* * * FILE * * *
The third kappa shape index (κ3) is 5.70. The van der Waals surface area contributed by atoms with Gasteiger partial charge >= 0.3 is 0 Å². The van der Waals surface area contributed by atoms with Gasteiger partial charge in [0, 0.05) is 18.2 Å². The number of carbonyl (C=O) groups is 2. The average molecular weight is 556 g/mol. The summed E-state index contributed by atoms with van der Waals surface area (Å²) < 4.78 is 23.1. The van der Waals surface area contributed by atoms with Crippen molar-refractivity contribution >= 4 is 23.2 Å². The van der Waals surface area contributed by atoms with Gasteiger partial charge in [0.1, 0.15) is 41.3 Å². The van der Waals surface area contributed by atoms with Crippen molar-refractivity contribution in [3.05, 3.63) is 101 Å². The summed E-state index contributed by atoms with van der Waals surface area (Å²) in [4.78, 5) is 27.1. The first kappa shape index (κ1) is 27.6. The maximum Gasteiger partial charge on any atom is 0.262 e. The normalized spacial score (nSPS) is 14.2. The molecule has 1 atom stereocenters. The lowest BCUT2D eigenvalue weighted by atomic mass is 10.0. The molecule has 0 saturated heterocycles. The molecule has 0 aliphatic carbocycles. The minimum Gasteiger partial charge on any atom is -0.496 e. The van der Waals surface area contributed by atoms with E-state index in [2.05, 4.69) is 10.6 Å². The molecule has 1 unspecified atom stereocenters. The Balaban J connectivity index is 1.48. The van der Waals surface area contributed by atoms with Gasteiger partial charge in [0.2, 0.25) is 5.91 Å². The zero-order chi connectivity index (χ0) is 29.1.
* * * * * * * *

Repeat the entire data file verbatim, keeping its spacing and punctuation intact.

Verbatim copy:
The third kappa shape index (κ3) is 5.70. The van der Waals surface area contributed by atoms with Gasteiger partial charge >= 0.3 is 0 Å². The van der Waals surface area contributed by atoms with Gasteiger partial charge in [0, 0.05) is 18.2 Å². The number of carbonyl (C=O) groups is 2. The average molecular weight is 556 g/mol. The summed E-state index contributed by atoms with van der Waals surface area (Å²) < 4.78 is 23.1. The van der Waals surface area contributed by atoms with Crippen molar-refractivity contribution >= 4 is 23.2 Å². The van der Waals surface area contributed by atoms with Gasteiger partial charge in [0.1, 0.15) is 41.3 Å². The van der Waals surface area contributed by atoms with Crippen molar-refractivity contribution in [3.05, 3.63) is 101 Å². The summed E-state index contributed by atoms with van der Waals surface area (Å²) in [4.78, 5) is 27.1. The first kappa shape index (κ1) is 27.6. The maximum Gasteiger partial charge on any atom is 0.262 e. The normalized spacial score (nSPS) is 14.2. The molecule has 1 atom stereocenters. The lowest BCUT2D eigenvalue weighted by atomic mass is 10.0. The molecule has 0 saturated heterocycles. The molecule has 0 aliphatic carbocycles. The minimum Gasteiger partial charge on any atom is -0.496 e. The van der Waals surface area contributed by atoms with E-state index in [2.05, 4.69) is 10.6 Å². The molecule has 1 unspecified atom stereocenters. The Balaban J connectivity index is 1.48. The van der Waals surface area contributed by atoms with Gasteiger partial charge in [0.2, 0.25) is 5.91 Å². The zero-order chi connectivity index (χ0) is 29.1.